Daylight Saving Time spurs drop in crime rate
Researchers are no longer in the dark about when criminals are most likely to attack.
William & Mary economist Nicholas Sanders teamed up with the University of Virginia’s Jennifer Doleac to study the connection between Daylight Saving Time and criminal activity. They found that when it comes to crime, that one-hour shift makes all the difference.
Sanders, assistant professor of economics, explains that it’s axiomatic that some criminal activity is highest when it’s dark. Whether they know it or not, the trip home for commuters is riskier during the winter months, as deepening dusk makes them easy targets for muggers and other robbers.
But just how big is the Daylight Saving effect?
To answer the question, Sanders and Doleac focused on the hour where daylight is most affected by Daylight Saving Time. They used data from the National Incidence-Based Reporting System (NIBRS) to track hourly crime rates over the course of the three weeks prior to and following the day on which we set the clocks ahead. Sanders and Doleac found that robbery decreased by 40 percent in the hour most impacted by Daylight Saving Time—that hour that was dark or twilight in Standard Time, but is still daylight when DST kicks in.
“We look at robbery because it's a violent crime and it has a pretty big social cost. It's a crime that tends to be reported when it happens. Burglary, on the other hand, tends to be reported later,” Sanders said.
The team also looked at murder and sexual assault, however, Sanders said it is a challenge to deal with these crimes because, like burglary, murders and sexual assaults are frequently reported some time after the incident, making it difficult to pinpoint a specific hour during which the crime occurred. Because of this, the team geared their research towards crimes of confrontation that are reported frequently.
Some observers have speculated that the decrease in crime rates in spring is tied to warmer weather and the morale boost that comes along with it, rather than the extra hour of daylight. Sanders says they can address the warm-weather theory, thanks to the 2007 change in the week Daylight Saving Time begins. Before 2007, Daylight Saving Time began on the first Sunday of April. These days, we reset the clocks three full weeks earlier, on the second Sunday of March, when the weather is typically a lot cooler.
Comparing crime-report data from before and after 2007 allowed Sanders and Doleac to affirm that it’s the longer days—not just the warmer weather—driving the decrease in criminal activity.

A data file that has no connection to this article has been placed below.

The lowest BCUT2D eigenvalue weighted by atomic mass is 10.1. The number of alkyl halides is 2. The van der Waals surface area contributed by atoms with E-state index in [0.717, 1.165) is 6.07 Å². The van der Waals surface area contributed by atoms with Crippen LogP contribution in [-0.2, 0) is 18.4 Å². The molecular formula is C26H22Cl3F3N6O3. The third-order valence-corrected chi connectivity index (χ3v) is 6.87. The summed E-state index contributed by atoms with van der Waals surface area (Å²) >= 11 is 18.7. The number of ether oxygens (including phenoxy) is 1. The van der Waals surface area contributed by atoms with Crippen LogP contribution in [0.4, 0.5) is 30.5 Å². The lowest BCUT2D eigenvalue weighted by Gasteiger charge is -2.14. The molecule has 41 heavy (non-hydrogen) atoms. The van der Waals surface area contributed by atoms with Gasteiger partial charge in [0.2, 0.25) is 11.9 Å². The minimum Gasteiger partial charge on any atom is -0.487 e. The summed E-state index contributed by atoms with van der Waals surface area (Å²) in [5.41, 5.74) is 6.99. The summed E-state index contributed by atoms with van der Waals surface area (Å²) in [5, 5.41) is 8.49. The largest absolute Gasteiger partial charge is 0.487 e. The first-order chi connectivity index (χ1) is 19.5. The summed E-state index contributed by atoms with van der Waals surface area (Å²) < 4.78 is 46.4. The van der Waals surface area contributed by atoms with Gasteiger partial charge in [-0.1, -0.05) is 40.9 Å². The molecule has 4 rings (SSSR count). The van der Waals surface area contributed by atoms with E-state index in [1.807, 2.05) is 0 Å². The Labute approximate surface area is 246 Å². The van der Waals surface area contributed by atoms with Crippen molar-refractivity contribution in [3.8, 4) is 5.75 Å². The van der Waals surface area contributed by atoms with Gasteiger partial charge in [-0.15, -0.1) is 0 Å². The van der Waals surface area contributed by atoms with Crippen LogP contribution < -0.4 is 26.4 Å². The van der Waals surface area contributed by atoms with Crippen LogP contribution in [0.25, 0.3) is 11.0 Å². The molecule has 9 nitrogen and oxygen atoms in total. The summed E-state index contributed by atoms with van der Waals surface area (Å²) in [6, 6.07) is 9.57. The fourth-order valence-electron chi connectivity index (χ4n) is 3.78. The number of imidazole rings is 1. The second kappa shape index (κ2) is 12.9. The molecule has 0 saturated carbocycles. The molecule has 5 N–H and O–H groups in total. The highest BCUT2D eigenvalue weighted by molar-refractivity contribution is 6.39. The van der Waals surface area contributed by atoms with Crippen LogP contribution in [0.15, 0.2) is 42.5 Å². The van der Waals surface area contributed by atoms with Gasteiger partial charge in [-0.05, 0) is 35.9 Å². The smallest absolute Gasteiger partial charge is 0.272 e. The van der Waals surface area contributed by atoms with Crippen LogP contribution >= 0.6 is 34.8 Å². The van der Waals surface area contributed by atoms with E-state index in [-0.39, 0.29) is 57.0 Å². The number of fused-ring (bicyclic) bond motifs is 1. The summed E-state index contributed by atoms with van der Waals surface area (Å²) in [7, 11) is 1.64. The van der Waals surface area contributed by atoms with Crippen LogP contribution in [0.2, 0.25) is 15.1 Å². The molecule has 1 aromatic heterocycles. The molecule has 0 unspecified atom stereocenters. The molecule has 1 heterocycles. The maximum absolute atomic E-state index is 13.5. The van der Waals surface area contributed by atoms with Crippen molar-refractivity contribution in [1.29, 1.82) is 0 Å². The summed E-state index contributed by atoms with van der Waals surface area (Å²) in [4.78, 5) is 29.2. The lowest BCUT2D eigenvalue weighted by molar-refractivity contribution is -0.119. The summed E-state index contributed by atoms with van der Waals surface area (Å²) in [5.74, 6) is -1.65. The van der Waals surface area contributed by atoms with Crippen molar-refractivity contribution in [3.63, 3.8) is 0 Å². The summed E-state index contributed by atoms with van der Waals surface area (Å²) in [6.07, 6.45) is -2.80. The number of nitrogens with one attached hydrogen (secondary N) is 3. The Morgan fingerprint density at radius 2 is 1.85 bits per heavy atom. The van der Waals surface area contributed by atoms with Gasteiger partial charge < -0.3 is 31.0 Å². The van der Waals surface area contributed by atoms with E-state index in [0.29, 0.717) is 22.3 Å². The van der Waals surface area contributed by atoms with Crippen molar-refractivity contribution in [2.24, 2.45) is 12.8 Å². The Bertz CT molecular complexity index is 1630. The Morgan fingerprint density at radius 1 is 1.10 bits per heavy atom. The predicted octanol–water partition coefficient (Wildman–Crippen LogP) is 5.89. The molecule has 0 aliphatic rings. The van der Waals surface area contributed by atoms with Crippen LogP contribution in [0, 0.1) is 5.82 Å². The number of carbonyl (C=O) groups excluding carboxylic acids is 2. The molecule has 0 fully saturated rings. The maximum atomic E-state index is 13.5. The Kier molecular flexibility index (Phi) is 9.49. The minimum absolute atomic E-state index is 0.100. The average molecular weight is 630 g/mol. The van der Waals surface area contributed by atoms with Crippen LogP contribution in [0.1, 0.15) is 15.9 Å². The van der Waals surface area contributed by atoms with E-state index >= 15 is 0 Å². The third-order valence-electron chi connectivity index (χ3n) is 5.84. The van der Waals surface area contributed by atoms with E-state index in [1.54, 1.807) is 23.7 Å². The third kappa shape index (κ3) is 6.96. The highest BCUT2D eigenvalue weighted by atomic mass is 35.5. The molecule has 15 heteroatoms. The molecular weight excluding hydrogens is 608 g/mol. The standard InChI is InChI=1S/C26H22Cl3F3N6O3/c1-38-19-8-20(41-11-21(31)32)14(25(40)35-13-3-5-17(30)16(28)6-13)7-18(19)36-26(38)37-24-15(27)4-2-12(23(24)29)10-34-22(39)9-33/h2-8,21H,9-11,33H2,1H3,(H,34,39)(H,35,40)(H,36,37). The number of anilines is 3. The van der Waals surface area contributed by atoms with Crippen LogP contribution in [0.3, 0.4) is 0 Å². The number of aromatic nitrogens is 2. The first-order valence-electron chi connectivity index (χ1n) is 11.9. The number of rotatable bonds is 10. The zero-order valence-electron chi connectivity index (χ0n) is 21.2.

“If warmer weather were the cause, criminal activity would be just as less likely to occur in any daylight hour,” said Sanders. The difference, he explained, is the hour in which it gets dark.
“There’s an hour in the day where everything today is exactly the same as it was yesterday, except now it’s light whereas it used to be dark,” said Sanders.
Additionally, Sanders and Doleac found that the pattern still holds over different time zones.
A number of bloggers have picked up on Sanders and Doleac’s working paper, which also notes that the effect is reversed in the fall when we turn back our clocks and it gets dark an hour earlier. As darkness returns, crime rates rise. Sanders and Doleac suspect well-lighted areas can help decrease crime rates in places where crime is a problem.
“A little extra light doesn’t guarantee crime won’t happen, but no one has disagreed that light in general is always going to have a positive effect on crime rates. When an area is better lit, crime is less likely,” said Sanders.
In their research, Sanders and Doleac explain that every crime has a social cost; a dollar amount society loses as a result of the crime being committed. Their figures indicate that each robbery costs society $45,000, when you take into account factors such as the cost of tracking the criminal down, the legal process, incarceration and the psychological cost of the victim. In comparison, the social cost of one murder is $8 million.
Sanders explained that financially constrained local governments could use such numbers to make tough decisions when the debate turns to whether to turn off or curtail street lighting.
“That number that we can pull out now is a concrete number we can put on the benefit side,” said Sanders. “When constrained governments are trying to make decisions, we are on the side of avoiding those crimes over shutting off electricity.”